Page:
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Siri Ann Loescher '84, Co-Founder of New Charter School, Profiled in Indianapolis Star

November 26, 2002

November 26, 2002, Greencastle, Ind. - "When she was a 20-year-old student at DePauw University, Siri Ann Loescher knew she wanted to be a teacher and help shape young minds," begins a story in today's Indianapolis Star about Loescher, a 1984 DePauw alumna. "She and two others co-founded the Charles A. Tindley Accelerated Charter School, one of two new options for high school students approved last month by Indianapolis Mayor Bart Peterson and set to open next fall," the Star'sKim Hooper writes.

The article tells of Loescher "bypassed Indiana University -- where her father was an economics professor -- for DePauw, where she majored in history. Loescher tells the paper, "Dad tried to discourage me . . . I had lofty ideals of teaching gifted and talented children." The paper notes that Loescher's "student teaching in social studies was completed at South Putnam High School in rural Greencastle. Teacher pay wasn't a lure to the profession, however. After graduating in 1984, Loescher moved to Washington, D.C., and worked with a nonprofit foundation that sponsored programs for high school students." She later "worked with at-risk students in Detroit, taught at Stanford University -- where she received a master's degree -- and worked with charter organizers in St. Louis." Siri Loescher is also the co-author of Improving Reading and Literacy in Grades 1-5 : A Resource Guide to Research-Based Programs, which will be published in February.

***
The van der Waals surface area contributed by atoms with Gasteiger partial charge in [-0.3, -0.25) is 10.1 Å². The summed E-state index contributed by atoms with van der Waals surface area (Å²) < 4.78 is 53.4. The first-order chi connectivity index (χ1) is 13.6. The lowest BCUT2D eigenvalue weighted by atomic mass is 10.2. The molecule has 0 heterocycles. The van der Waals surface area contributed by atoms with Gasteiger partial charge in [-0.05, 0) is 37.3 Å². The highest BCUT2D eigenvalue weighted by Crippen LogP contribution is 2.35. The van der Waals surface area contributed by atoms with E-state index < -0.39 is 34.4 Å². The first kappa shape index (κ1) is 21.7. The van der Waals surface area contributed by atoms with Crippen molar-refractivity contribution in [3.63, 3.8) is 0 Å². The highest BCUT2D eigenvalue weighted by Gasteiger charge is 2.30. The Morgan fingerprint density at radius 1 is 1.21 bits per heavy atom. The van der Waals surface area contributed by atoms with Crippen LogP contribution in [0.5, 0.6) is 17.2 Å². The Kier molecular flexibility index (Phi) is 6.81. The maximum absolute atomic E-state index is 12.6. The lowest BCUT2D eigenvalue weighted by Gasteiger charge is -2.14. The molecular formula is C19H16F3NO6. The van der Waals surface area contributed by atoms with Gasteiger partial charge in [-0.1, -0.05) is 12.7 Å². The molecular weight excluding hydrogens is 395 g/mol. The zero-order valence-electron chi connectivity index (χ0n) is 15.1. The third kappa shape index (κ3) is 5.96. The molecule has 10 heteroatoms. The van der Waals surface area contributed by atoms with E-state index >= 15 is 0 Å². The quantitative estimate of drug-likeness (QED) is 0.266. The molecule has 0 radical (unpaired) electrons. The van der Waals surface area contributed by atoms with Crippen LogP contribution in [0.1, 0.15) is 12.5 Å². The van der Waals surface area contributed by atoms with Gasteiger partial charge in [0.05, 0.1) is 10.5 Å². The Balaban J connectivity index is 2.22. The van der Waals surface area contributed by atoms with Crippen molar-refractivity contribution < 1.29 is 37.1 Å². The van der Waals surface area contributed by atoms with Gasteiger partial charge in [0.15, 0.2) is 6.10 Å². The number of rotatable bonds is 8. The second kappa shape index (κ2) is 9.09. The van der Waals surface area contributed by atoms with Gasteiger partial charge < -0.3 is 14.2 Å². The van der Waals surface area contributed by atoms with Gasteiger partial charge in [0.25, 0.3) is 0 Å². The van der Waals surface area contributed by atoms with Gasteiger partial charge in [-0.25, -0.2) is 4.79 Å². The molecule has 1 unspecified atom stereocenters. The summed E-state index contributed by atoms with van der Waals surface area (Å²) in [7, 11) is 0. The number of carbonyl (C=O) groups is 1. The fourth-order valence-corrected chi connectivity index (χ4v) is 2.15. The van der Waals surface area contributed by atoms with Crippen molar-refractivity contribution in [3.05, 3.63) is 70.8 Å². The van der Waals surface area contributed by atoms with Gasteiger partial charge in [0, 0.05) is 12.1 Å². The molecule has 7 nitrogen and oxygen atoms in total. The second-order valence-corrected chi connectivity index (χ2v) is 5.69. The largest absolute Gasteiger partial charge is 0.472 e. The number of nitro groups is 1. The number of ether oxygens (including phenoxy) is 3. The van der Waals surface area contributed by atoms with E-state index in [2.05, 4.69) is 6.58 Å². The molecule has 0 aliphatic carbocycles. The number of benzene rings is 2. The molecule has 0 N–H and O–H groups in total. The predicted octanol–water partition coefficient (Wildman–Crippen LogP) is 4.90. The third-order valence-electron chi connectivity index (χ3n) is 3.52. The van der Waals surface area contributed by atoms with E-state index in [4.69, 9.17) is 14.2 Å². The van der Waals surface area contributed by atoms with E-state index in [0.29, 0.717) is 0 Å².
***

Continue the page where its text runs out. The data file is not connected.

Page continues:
DePauw alumni comprise more than 25% of the board of the Tindley School. John Neighbours '71, Alan Hill '81, Kenya-Taray Delemore '96 and Loescher all serve on the fifteen-member board (Neighbours is chairman), and Marcus Robinson, a 1994 DePauw graduate, is the school's executive director. "This is a unique educational model, and I am enthused about the impact three generations of DePauw alumni are having on its creation. I am hoping I might be able to recruit some young DePauw teachers to be a part of our faculty," Robinson says.

Charles A. Tindley was a self-taught, black Methodist Episcopal minister. Born in 1851 and the son of slaves, Tindley has been credited as a co-founder of gospel music. Tindley's I'll Overcome Some Day was the ba­sis for the Amer­i­can civil rights an­them We Shall Over­come, pop­u­lar­ized in the 1960's. "We wanted a name for our school that has meaning and embodies something," Loescher told the Star.

You can read the article in its entirety by clicking here.

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